Development of 10nm-level Polymer Insulating Layers for Low-Power Soft Electronic Devices
Groundbreaking Polymer Insulating Layers Bring the Era of IoT Closer
“Thus far, thin insulating layers for electronic devices have used inorganic materials such as oxides. However, these substances have limited flexibility and, therefore, were difficult to apply to flexible electronic devices. In order to bring the Internet of Things (IoT) technologies closer to people’s everyday lives, it is foremost necessary to use wearable and flexible electronic devices. Considering the low capacity of batteries used for wearable devices, it is also essential to develop low-power electronic devices. The ultrathin polymer insulating layers developed in the recent research concurrently provide the mechanical flexibility and outstanding insulation that wearable electronic devices are looking for. Once this material is used for producing low-power flexible electronic devices and for a wider range of futuristic electronic appliances, the era of the IoT will be brought forward at a faster pace.”
Application for Futuristic Wearable and Flexible Electronic Devices Accelerates the Arrival of Dream Devices
As a substitute for solid, heavy material based on inorganic materials, low-power polymer insulating layers were developed for the use for futuristic wearable and flexible electronic devices, signaling the arrival of the era of the Internet of Things (IoT).
In collaboration with Profs. Im, Sung Gap and Cho, Byung Jin, Prof. Yoo, Seunghyup’s group at KINC successfully developed polymer insulating layers that can be down-scaled below 10nm, equivalent to 1/10,000 of a human hair. Published in Nature Materials, a sister journal of the world-famous scientific journal Nature, the developed polymer insulating layers exhibit insulating properties ideal for low-power soft electronic devices. This ultrathin layer prevents electric currents from flowing even when a strong electric field exists. Having participated in the joint research, Prof. Im, Sung Gap compares the developed polymer withstanding such a high field with a very thin plastic vinyl layer holding a huge amount of water without any leakage. The polymer layer can actually resist an extremely strong electric field, equivalent to millions of volts for one-centimeter thickness.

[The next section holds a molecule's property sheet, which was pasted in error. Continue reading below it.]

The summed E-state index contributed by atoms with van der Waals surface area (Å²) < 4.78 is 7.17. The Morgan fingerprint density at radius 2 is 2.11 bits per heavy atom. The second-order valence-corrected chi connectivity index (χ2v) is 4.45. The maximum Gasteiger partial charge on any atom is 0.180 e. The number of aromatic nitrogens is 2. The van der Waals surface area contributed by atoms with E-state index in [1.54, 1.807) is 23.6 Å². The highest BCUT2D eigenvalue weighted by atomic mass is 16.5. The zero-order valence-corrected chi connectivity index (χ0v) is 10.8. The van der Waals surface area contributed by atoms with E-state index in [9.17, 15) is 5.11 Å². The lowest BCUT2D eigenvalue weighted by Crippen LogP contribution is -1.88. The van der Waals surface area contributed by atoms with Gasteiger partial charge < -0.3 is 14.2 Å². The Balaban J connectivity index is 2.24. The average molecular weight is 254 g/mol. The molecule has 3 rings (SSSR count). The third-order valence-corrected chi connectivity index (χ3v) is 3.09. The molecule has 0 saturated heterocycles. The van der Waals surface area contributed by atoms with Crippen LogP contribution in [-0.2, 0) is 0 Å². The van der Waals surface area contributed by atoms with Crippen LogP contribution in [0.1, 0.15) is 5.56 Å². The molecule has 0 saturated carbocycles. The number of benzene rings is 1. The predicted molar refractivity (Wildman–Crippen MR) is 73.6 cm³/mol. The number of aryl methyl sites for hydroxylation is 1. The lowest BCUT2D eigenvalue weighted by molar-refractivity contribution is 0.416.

Ultrathin insulating layers are critical elements that enable the operation of transistors, a core unit device constituting most functional integrated circuits today. In general, transistors are comprised of three electrodes, a semiconductor, and an insulator. Among the three electrodes, one called a “gate electrode” plays the role of a knob in a faucet, switching on or off the electric current flowing through the semiconductor. The gate electrode works in such a way because the insulating layer existing between the gate electrode and semiconductor can change the latter’s conductivity. In particular, when the insulating layers become thinner, the semiconductor has stronger conductivity at the same gate voltage, ultimately making it possible to develop low-power devices.
For existing transistor devices, ceramic substances such as oxides have been used to produce high-quality ultrathin insulators. However, ceramic materials are highly susceptible to bending-induced cracks, which makes them inadequate for flexible devices. Against this backdrop, the joint research team turned to the initiated chemical vapor deposition (iCVD) and developed high-quality 10-nm-level polymer insulating layers that can operate transistors at a low voltage. Although the wearable devices available today mostly take the form of smart watches, the ultrathin layers are expected to help develop easily expandable or bendable futuristic electronic devices in the form of patches that attach to human skin, for example. Such devices will enable comprehensive, ongoing monitoring in the medical and healthcare sectors without resorting to heavy or bulky equipment. In addition, displays that can be bent or folded without compromising their outstanding performance are expected to bring a revolutionary transformation to the future display market.
Once technologies are further developed for the customized design of insulating layers for different uses, coupled with realization of creative devices to take advantage of the unique properties of those layers, the ultrathin insulating layers are expected to significantly contribute to the development of low-power flexible electronic devices.
Prof. Yoo, Seunghyup
2015 Annual Report